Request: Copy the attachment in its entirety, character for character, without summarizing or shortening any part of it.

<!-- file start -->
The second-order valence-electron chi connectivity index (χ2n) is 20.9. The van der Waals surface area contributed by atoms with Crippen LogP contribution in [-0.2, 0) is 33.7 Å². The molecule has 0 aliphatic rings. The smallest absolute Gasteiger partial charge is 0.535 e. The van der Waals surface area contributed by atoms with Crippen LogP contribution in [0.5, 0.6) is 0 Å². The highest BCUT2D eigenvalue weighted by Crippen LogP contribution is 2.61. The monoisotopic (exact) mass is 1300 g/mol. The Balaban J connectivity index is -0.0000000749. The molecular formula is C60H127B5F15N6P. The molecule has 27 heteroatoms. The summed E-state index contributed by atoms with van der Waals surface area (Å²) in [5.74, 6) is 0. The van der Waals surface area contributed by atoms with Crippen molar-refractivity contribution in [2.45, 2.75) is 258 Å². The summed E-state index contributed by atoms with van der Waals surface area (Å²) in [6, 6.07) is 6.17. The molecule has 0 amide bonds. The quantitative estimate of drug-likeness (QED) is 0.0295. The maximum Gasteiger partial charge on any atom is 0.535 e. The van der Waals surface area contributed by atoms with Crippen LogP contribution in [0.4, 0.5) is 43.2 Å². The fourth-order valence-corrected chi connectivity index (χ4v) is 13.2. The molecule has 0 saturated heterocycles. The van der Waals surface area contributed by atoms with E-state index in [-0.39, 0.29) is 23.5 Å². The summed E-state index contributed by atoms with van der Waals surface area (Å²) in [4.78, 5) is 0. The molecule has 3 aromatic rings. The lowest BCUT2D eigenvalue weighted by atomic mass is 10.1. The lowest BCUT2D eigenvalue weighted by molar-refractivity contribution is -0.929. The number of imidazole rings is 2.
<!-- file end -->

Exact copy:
The second-order valence-electron chi connectivity index (χ2n) is 20.9. The van der Waals surface area contributed by atoms with Crippen LogP contribution in [-0.2, 0) is 33.7 Å². The molecule has 0 aliphatic rings. The smallest absolute Gasteiger partial charge is 0.535 e. The van der Waals surface area contributed by atoms with Crippen LogP contribution in [0.5, 0.6) is 0 Å². The highest BCUT2D eigenvalue weighted by Crippen LogP contribution is 2.61. The monoisotopic (exact) mass is 1300 g/mol. The Balaban J connectivity index is -0.0000000749. The molecular formula is C60H127B5F15N6P. The molecule has 27 heteroatoms. The summed E-state index contributed by atoms with van der Waals surface area (Å²) in [5.74, 6) is 0. The van der Waals surface area contributed by atoms with Crippen molar-refractivity contribution in [2.45, 2.75) is 258 Å². The summed E-state index contributed by atoms with van der Waals surface area (Å²) in [6, 6.07) is 6.17. The molecule has 0 amide bonds. The quantitative estimate of drug-likeness (QED) is 0.0295. The maximum Gasteiger partial charge on any atom is 0.535 e. The van der Waals surface area contributed by atoms with Crippen LogP contribution in [0.4, 0.5) is 43.2 Å². The fourth-order valence-corrected chi connectivity index (χ4v) is 13.2. The molecule has 0 saturated heterocycles. The van der Waals surface area contributed by atoms with E-state index in [-0.39, 0.29) is 23.5 Å². The summed E-state index contributed by atoms with van der Waals surface area (Å²) in [4.78, 5) is 0. The molecule has 3 aromatic rings. The lowest BCUT2D eigenvalue weighted by atomic mass is 10.1. The lowest BCUT2D eigenvalue weighted by molar-refractivity contribution is -0.929. The number of imidazole rings is 2.